Santi Nereo e Achilleo is a fourth-century basilica church in Rome, Italy, located in via delle Terme di Caracalla in the rione Celio facing the main entrance to the Baths of Caracalla. The current Cardinal Priest of the Titulus Ss. Nerei et Achillei is Theodore Edgar McCarrick.HistoryA 337 epitaph inscription in the Basilica di San Paolo fuori le Mura celebrates the late Cinnamius Opas, lector of a church known as Titulus Fasciolae; the name has traditionally been explained as the place where St. Peter lost the foot bandage (fasciola) that wrapped the wounds caused by his chains, on his way to escape the Mamertine Prison. In the acts of the synod of Pope Symmachus, in 499, the Titulus Fasciolae is recorded as served by five priests. This same building is recorded as titulus Sanctorum Nerei et Achillei in 595; therefore the dedications to Saints Nereus and Achilleus, two soldiers and martyrs of the 4th century, must date to the sixth century.In 814, Pope Leo III rebuilt the old titulus. In the 13th century the relics of the two martyrs were transferred from the Catacomb of Domitilla to the Sant'Adriano, whence they were transferred to this church by Cardinal Baronius.Plan to see Chiesa dei Santi Nereo e Achilleo and other attractions that appeal to you using our Rome trip itinerary builder website .
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Chiesetta stupenda, peccato apra solo per matrimoni o altro, affreschi bellissimi fanno da cornice ad una delle piccole chiese MAI viste!!! Ripeto, STUPENDA!!!!!! more »Wonderful church, sin opens only for weddings or other, beautiful frescoes frame one of the small churches NEVER seen!!! I repeat, STUPENDA!!!!!!
カラカラ浴場からほど近いところにある、かわいらしい教会です。全体が土色で地味な感じですが、壁にうっすらと文様が描かれていて趣を感じさせます。大きな通りに面して建っているので、道路を渡った先から見れば緑に囲まれた教会全体が眺められます。 more »It is a lovely church located near the Caracara Baths. The whole is a touch of earth, but the pattern is drawn on the wall and makes you feel the atmosphere. It is built facing a large street, so you can see the whole church surrounded by greenery from across the road.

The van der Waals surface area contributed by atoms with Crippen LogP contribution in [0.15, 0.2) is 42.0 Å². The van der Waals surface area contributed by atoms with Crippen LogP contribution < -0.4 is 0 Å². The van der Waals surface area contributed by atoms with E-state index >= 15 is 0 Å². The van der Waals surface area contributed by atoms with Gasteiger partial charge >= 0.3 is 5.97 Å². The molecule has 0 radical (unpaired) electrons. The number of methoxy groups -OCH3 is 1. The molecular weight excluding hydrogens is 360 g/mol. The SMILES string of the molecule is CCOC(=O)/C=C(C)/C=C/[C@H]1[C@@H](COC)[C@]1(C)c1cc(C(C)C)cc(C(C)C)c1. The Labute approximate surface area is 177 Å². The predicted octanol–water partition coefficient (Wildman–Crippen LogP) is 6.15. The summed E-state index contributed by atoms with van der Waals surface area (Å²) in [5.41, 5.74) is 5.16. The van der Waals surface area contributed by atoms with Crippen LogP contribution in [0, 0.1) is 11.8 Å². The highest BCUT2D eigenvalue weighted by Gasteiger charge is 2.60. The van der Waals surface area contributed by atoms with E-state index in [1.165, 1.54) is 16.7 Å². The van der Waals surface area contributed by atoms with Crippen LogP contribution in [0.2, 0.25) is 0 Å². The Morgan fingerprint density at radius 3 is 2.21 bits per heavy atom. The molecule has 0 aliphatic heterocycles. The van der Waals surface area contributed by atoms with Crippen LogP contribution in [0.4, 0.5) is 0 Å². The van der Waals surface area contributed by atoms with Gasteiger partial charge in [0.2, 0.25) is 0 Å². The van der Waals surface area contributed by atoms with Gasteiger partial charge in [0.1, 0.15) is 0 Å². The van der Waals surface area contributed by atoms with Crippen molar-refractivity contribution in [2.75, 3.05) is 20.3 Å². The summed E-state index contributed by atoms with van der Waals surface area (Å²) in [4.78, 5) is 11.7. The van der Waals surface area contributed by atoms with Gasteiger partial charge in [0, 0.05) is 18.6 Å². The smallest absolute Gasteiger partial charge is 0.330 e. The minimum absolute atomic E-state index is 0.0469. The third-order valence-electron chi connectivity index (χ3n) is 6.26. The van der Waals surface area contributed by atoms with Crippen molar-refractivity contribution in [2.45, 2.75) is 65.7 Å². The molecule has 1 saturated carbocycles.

Una leggenda afferma che San Pietro nel fuggire da Roma inseguito dai suoi persecutori, perse una delle bende che gli fasciavano un piede. Nel luogo ove ciò avvenne fu costruita in epoca protocristian... more »Legend has it that St. Peter, in fleeing Rome, pursued by his persecutors, lost one of the bandages that bandaged his foot. In the place where this happened, a small church was built in the Proto-Christian era that some documents of the time mention as "Titulus Fasciolae" (Titulus was the generic name that the first Christian buildings of worship received; the other term was evidently related to the apostle's bandages). About three centuries later the church is dedicated to the Black Saints and Achilles: two Roman legionnaires martyred probably in the time of Diocletian, for having converted to Christianity and deserted from the army. In the 9th century the church had to be in complete ruin, because Pope Leo III rebuilt it completely. On this occasion the relics of the two saints, taken from the Catacombs of Domitilla (on the Ardeatina Way) would be moved to the new building. Other periods of degradation followed, until the church was deeply renovated in the early 1600s, on the initiative of Cardinal Cesare Baronio. The high prelate was one of the Church's all-time highs, particularly experienced in the study of the lives of saints and martyrs (a discipline known as "hagiography"). The old furnishings of the church were recovered, restored and expertly reused in the new structure, under the careful eye of the cardinal. The church has a rather understated facade, in a vaguely Renaissance style. The entrance is placed in a small porch, supported by two elegant columns. At the top opens a window decorated with a beautiful marble frame; other openings were closed a few centuries ago. The 17th-century frescoes that adorned the facade, the work of the Lucca Gerolamo Massei, are unfortunately very degraded. The pretty Baroque bell tower, set back from the facade, also dates back to the 16th century. The interior of the church is three aisles, supported by squat octagonal (non-original) pillars. The frescoes on the walls of the aisles represent, with vivid and sometimes rather raw images, scenes of martyrdom of the saints. The author is the Mannerist painter Nicholas Circignani (called the Orange Pom). The pulpit and the foodie (the rich newsagent supported by columns and overlaid by a dome, placed at the end of the nave) are originals of the fifteenth century, appropriately restored. Beautiful originals of the 9th century are also the mosaics of the absidal arch, while the lower ones, of much more ordinary work, are works eighteenth century. Also worth mentioning is a beautiful 12th-century bishop's throne, dating back to the 12th century. The relics of the saints Nereus and Achilles are kept under the main altar along with those of Domitilla: the granddaughter of the Emperor Domitian, martyred for his adherence to Christianity, to which were named the catacombs of the same name. Costei, according to a very imaginative and anachronistic tradition, would be converted to Christianity precisely by the ardent preaching of the two holding saints. This small but interesting church (not to be confused with the basilica of the same name found inside the Catacombs of Domitilla) is located in front of the large Baths of Caracalla, near the Piazzale Numa Pompilio. The church depends on the Parish of St. Mary in Vallicella (more known as "New Church") which normally uses it for the celebration of weddings.
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